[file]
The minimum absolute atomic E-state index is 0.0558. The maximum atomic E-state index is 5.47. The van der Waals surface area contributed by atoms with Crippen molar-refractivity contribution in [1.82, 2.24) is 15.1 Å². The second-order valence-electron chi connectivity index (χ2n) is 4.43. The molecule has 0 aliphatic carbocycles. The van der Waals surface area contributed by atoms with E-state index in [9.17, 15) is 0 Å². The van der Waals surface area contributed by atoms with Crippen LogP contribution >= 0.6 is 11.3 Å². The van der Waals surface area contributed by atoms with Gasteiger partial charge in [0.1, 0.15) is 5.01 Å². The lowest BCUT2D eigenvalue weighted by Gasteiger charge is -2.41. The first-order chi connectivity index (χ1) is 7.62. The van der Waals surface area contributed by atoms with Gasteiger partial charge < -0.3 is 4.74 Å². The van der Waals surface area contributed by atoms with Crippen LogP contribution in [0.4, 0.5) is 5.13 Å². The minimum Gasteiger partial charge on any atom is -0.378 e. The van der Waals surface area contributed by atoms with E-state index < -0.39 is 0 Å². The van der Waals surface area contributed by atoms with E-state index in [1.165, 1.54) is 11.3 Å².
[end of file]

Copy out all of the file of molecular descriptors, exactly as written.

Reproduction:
The minimum absolute atomic E-state index is 0.0558. The maximum atomic E-state index is 5.47. The van der Waals surface area contributed by atoms with Crippen molar-refractivity contribution in [1.82, 2.24) is 15.1 Å². The second-order valence-electron chi connectivity index (χ2n) is 4.43. The molecule has 0 aliphatic carbocycles. The van der Waals surface area contributed by atoms with E-state index in [9.17, 15) is 0 Å². The van der Waals surface area contributed by atoms with Crippen LogP contribution >= 0.6 is 11.3 Å². The van der Waals surface area contributed by atoms with Gasteiger partial charge in [0.1, 0.15) is 5.01 Å². The lowest BCUT2D eigenvalue weighted by Gasteiger charge is -2.41. The first-order chi connectivity index (χ1) is 7.62. The van der Waals surface area contributed by atoms with Gasteiger partial charge < -0.3 is 4.74 Å². The van der Waals surface area contributed by atoms with Crippen LogP contribution in [0.4, 0.5) is 5.13 Å². The minimum Gasteiger partial charge on any atom is -0.378 e. The van der Waals surface area contributed by atoms with E-state index < -0.39 is 0 Å². The van der Waals surface area contributed by atoms with E-state index in [1.165, 1.54) is 11.3 Å².